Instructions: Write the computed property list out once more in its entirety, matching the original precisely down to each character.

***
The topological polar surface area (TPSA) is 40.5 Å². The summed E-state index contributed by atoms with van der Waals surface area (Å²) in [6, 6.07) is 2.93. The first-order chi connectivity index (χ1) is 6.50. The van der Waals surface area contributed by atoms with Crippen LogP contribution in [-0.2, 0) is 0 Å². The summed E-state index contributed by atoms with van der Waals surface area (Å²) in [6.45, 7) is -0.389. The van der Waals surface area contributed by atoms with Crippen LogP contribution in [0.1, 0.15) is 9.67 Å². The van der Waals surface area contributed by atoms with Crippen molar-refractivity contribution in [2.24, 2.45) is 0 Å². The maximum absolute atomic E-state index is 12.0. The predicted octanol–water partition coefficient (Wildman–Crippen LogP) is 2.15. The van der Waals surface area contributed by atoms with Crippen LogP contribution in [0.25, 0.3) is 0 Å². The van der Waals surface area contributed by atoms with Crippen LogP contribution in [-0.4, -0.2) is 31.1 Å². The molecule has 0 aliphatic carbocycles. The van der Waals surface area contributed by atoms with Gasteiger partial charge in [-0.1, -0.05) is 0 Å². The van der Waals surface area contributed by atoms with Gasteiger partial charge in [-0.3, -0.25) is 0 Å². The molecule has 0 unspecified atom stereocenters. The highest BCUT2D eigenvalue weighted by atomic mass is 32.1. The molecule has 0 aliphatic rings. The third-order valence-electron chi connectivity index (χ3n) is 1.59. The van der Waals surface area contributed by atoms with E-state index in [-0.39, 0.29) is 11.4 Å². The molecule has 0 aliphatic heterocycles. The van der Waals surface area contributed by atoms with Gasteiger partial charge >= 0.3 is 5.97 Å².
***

The topological polar surface area (TPSA) is 40.5 Å². The summed E-state index contributed by atoms with van der Waals surface area (Å²) in [6, 6.07) is 2.93. The first-order chi connectivity index (χ1) is 6.50. The van der Waals surface area contributed by atoms with Crippen LogP contribution in [-0.2, 0) is 0 Å². The summed E-state index contributed by atoms with van der Waals surface area (Å²) in [6.45, 7) is -0.389. The van der Waals surface area contributed by atoms with Crippen LogP contribution in [0.1, 0.15) is 9.67 Å². The van der Waals surface area contributed by atoms with Crippen molar-refractivity contribution in [2.24, 2.45) is 0 Å². The maximum absolute atomic E-state index is 12.0. The predicted octanol–water partition coefficient (Wildman–Crippen LogP) is 2.15. The van der Waals surface area contributed by atoms with Crippen LogP contribution in [0.25, 0.3) is 0 Å². The van der Waals surface area contributed by atoms with Crippen LogP contribution in [-0.4, -0.2) is 31.1 Å². The molecule has 0 aliphatic carbocycles. The van der Waals surface area contributed by atoms with Gasteiger partial charge in [-0.1, -0.05) is 0 Å². The van der Waals surface area contributed by atoms with Gasteiger partial charge in [-0.3, -0.25) is 0 Å². The molecule has 0 unspecified atom stereocenters. The highest BCUT2D eigenvalue weighted by atomic mass is 32.1. The molecule has 0 aliphatic rings. The third-order valence-electron chi connectivity index (χ3n) is 1.59. The van der Waals surface area contributed by atoms with E-state index in [-0.39, 0.29) is 11.4 Å². The molecule has 0 aliphatic heterocycles. The van der Waals surface area contributed by atoms with Gasteiger partial charge >= 0.3 is 5.97 Å².